President Bob April Launch report
April 14, 2008Well wooHOOOOOO for the beginning of the 2008 SPARC season eh? Of the 16 members we now have, 13 made a showing sometime during the day ranging from member #2 (Dave Glass) and our newest member #74 (Peter Hof).
I missed a lot due to my extended recovery effort, but did manage to see some flights during what seemed to be a busy day of launching. Poor Jeff Halstead, he did a great job as Launch Director but still got 'no respect'. He only planned one flight, a shakedown on his new 54mm dual deploy bird on an "I" motor so he could get a good visual on boost and deployment events. Well he's loaded on pad D1 and the LCO is just starting the rack with A1. Jeff is busy getting his camera ready as the P.A. announces "Pad A1 in 3-2-1 ....... There goes Jeff's rocket. He spent the rest of the day getting verbal 'reruns' from those of us that witnessed the flight. There were several alphabet projects in the mix. Joe Cooney got A-H using multiple airframes. He's still talking tough on attempting the string with a single airframe. A cluster of 4 * 1/4A to make the "A" rung seems to be a key component of his strategy. You'd never know Marty got his L3 with a Mosquito. First he couldn't come up with a 1/4A motor so had to skip over that threshold. Then he promptly lost both airframes he used for 1/2A, and the "A" rungs. I did my best to watch them but they zipped up and outta sight in an instant. Both birds were returned by other folks in attendance over the course of the day. I didn't keep track of how high he got on his ladder but he bounced a few that suffered various recovery anomalies. I don’t think any of his birds were damaged and at the days end he was only missing one N/C so he's on his way to build a ladder using nothing but mosquitos. At least the bigger ones will be easier to track. I got stung by my personal rule of always tilting downrange. I over tilted and, while I had a good boost, the rocket managed to drift over the trees to the NW. I tracked the bird all the way to where it went behind the trees and identified a good bearing tree, then went to snag my GPS only to suddenly 'remember' I'd left it on the battery charger at home. I took a chance and walked out. Somewhere in the woods I ran into Steve Ramberg returning with his rocket. Steve said he had a GPS back in camp that I could borrow. Still feeling confident I continued outbound for another 20 minutes or so before finally giving up and returning to camp to borrow Steve's GPS. This time I walked my bearing right to (under) my rocket. I was a good 150 yards off my previous attempt. The rocket was nicely hung up in a tree, in a bog. One step and you knew it was the 'good stuff'. The leaves from fall lightly covered a black tarry mess that sucked at your boots and stunk terribly. I dejectedly returned to camp. Some time later, Marty offered to walk out and see my predicament. We decided the rocket might be recoverable with the addition of a few tools so back to camp we go again. The 4'th attempt was the charm and I finally managed to get my rocket down that last 40'. The final decent damaged the body tube enough to warrant repair but the nose cone, fin can, chute, and shock cord were unscathed. So, it took me all day just to tag the "E" rung of my alphabet ladder project. The 172 gram pad weight airframe achieved a simulated 2418' (what downrange tilt ;-) putting me up to a total of 4947' for the project. My poor winter white skin is screaming from the sun exposure. Half joy, half shock. It sure feels better than cold so I'm not complaining. Looking forward to Mothers Day. bob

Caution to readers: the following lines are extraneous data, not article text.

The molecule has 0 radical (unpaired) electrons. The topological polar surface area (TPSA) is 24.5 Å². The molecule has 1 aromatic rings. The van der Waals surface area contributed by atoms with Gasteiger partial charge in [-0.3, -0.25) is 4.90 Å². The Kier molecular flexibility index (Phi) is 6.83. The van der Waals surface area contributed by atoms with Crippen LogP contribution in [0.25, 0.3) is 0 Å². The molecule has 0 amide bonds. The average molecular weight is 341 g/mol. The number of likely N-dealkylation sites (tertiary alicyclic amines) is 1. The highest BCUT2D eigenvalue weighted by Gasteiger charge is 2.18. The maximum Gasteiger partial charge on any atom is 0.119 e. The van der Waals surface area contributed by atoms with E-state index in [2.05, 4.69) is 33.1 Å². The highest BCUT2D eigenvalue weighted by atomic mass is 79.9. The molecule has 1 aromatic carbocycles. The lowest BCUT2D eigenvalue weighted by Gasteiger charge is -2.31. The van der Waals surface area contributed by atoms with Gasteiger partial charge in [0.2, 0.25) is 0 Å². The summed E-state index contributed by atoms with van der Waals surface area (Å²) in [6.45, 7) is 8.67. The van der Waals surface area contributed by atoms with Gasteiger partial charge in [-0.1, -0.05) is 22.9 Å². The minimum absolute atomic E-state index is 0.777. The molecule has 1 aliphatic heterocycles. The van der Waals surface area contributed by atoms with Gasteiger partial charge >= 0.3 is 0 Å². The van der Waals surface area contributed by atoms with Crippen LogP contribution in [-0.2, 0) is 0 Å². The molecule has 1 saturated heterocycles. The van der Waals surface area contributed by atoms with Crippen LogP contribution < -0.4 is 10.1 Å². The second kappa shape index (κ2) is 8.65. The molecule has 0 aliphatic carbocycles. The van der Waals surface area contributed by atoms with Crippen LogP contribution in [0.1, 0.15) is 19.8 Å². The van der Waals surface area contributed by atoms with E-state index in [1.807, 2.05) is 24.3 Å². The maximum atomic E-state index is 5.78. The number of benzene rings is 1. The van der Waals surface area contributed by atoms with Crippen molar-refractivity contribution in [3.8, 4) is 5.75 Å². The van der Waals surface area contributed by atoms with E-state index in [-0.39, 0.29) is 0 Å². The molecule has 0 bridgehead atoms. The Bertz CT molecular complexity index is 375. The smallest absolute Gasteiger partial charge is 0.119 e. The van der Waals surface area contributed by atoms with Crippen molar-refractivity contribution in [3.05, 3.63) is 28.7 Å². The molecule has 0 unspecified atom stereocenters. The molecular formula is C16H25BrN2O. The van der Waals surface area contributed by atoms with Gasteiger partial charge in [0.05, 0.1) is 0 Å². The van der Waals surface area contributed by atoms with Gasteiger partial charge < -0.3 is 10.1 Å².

Posted by bobble at April 14, 2008 7:50 PM
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